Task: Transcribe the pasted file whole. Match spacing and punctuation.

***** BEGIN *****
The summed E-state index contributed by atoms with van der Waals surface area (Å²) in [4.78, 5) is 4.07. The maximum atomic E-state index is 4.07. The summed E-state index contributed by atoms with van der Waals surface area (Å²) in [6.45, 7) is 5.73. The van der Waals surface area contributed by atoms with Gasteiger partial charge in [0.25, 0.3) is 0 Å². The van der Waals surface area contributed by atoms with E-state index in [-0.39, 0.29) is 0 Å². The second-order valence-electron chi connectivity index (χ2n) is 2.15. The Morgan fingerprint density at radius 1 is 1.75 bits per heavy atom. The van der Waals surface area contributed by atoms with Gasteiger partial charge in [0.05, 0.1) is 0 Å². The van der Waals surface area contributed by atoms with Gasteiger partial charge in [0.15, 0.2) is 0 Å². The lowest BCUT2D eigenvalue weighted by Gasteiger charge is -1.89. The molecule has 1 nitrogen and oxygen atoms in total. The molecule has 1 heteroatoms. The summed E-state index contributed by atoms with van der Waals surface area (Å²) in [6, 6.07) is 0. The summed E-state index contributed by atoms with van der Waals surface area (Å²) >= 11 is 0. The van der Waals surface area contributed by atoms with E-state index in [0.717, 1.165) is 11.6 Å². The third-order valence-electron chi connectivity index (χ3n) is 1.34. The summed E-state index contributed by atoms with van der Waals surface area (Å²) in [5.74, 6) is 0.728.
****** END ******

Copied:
The summed E-state index contributed by atoms with van der Waals surface area (Å²) in [4.78, 5) is 4.07. The maximum atomic E-state index is 4.07. The summed E-state index contributed by atoms with van der Waals surface area (Å²) in [6.45, 7) is 5.73. The van der Waals surface area contributed by atoms with Gasteiger partial charge in [0.25, 0.3) is 0 Å². The van der Waals surface area contributed by atoms with E-state index in [-0.39, 0.29) is 0 Å². The second-order valence-electron chi connectivity index (χ2n) is 2.15. The Morgan fingerprint density at radius 1 is 1.75 bits per heavy atom. The van der Waals surface area contributed by atoms with Gasteiger partial charge in [0.05, 0.1) is 0 Å². The van der Waals surface area contributed by atoms with Gasteiger partial charge in [0.15, 0.2) is 0 Å². The lowest BCUT2D eigenvalue weighted by Gasteiger charge is -1.89. The molecule has 1 nitrogen and oxygen atoms in total. The molecule has 1 heteroatoms. The summed E-state index contributed by atoms with van der Waals surface area (Å²) in [6, 6.07) is 0. The summed E-state index contributed by atoms with van der Waals surface area (Å²) >= 11 is 0. The van der Waals surface area contributed by atoms with E-state index in [0.717, 1.165) is 11.6 Å². The third-order valence-electron chi connectivity index (χ3n) is 1.34. The summed E-state index contributed by atoms with van der Waals surface area (Å²) in [5.74, 6) is 0.728.